The struggle for professional Super Smash Bros players in 2019 continues with news this week from another multi-game FGC (fighting game community) tournament that fans and players alike are dismayed about. CEO 2019, which ironically stands for Community Effort Orlando, has chosen to run best-of three for Smash Bros Ultimate not just until top-eight, but in all matches until the top three are decided.
The reasoning given was somewhat logical, although with Smash Ultimate having been out more than six months there is a wealth of data available to sift through if you really wanted to run it as god intended, with best-of five. However, it does highlight the lack of facility these events have to actually accommodate every game and community without annoying any of them, which is a product of the lack of revenue the FGC generates.
Injury to insult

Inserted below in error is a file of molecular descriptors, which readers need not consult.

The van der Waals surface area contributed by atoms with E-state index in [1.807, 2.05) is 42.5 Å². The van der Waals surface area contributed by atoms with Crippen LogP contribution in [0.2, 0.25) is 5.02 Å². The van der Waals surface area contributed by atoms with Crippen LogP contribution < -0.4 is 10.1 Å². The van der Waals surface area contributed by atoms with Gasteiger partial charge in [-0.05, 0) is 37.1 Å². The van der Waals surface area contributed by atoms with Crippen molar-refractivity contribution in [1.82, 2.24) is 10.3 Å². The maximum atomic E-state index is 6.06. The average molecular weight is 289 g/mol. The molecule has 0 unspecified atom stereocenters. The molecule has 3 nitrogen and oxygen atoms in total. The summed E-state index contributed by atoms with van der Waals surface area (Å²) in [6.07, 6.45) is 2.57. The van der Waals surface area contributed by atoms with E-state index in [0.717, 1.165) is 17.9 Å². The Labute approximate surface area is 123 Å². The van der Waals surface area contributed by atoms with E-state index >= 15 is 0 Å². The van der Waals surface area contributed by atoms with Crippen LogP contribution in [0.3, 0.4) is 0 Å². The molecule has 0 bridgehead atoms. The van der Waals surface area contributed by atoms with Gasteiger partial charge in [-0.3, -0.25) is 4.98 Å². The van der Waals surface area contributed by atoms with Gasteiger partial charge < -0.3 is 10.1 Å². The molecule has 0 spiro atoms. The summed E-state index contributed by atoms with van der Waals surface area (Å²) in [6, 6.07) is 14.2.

On the other hand, it could be argued that if you're going to run a competitive event, it would be logical to give the most competitive conditions, or accept that you don’t have capacity. The likes of Blast Pro in CSGO have faced backlash for their casual, non-competitive formats, and BO3 until top three would be considered a joke at most locals, let alone a supermajor.
This news comes on the back of the revelation that Super Smash Bros Melee would not be appearing at Evo 2019, despite regularly being one of the most watched games year on year at that event. Again, this is down to the reality of space at Evo, and the fact other developers, and even Nintendo, are willing to pay to be at Evo and support their game in a way that has never been true for Melee.
Sadly, these stories are a continued result of certain scenes, and Melee in particular, being unwilling to adapt and change to fit the modern world of esports. While the likes of Dota, CSGO and League thrive, Smash is being outdone by games like Rocket League and even Farm Simulator for how the esports scene is run and supported, and risks becoming an anachronism in the brave new world where everyone else gets rich.